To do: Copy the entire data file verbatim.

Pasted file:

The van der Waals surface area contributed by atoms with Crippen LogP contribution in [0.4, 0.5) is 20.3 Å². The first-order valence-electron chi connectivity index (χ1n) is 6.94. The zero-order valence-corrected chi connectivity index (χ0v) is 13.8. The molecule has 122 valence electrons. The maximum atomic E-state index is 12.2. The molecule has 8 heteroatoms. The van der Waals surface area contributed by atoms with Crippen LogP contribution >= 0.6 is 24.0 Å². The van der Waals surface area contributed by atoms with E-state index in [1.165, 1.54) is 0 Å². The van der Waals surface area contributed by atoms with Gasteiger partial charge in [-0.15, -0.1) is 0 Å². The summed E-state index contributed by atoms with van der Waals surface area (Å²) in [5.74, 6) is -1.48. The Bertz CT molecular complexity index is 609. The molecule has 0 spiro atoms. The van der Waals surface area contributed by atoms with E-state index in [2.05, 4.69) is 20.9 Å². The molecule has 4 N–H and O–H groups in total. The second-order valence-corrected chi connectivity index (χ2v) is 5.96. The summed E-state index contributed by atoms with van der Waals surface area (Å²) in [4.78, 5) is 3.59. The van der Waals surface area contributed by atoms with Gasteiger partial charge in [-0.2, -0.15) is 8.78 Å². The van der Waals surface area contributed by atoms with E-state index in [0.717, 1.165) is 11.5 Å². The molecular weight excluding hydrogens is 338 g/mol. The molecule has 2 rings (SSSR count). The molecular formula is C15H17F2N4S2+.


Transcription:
The van der Waals surface area contributed by atoms with Crippen LogP contribution in [0.4, 0.5) is 20.3 Å². The first-order valence-electron chi connectivity index (χ1n) is 6.94. The zero-order valence-corrected chi connectivity index (χ0v) is 13.8. The molecule has 122 valence electrons. The maximum atomic E-state index is 12.2. The molecule has 8 heteroatoms. The van der Waals surface area contributed by atoms with Crippen LogP contribution >= 0.6 is 24.0 Å². The van der Waals surface area contributed by atoms with E-state index in [1.165, 1.54) is 0 Å². The van der Waals surface area contributed by atoms with Gasteiger partial charge in [-0.15, -0.1) is 0 Å². The summed E-state index contributed by atoms with van der Waals surface area (Å²) in [5.74, 6) is -1.48. The Bertz CT molecular complexity index is 609. The molecule has 0 spiro atoms. The van der Waals surface area contributed by atoms with E-state index in [2.05, 4.69) is 20.9 Å². The molecule has 4 N–H and O–H groups in total. The second-order valence-corrected chi connectivity index (χ2v) is 5.96. The summed E-state index contributed by atoms with van der Waals surface area (Å²) in [4.78, 5) is 3.59. The van der Waals surface area contributed by atoms with Gasteiger partial charge in [-0.2, -0.15) is 8.78 Å². The van der Waals surface area contributed by atoms with E-state index in [0.717, 1.165) is 11.5 Å². The molecular weight excluding hydrogens is 338 g/mol. The molecule has 2 rings (SSSR count). The molecular formula is C15H17F2N4S2+.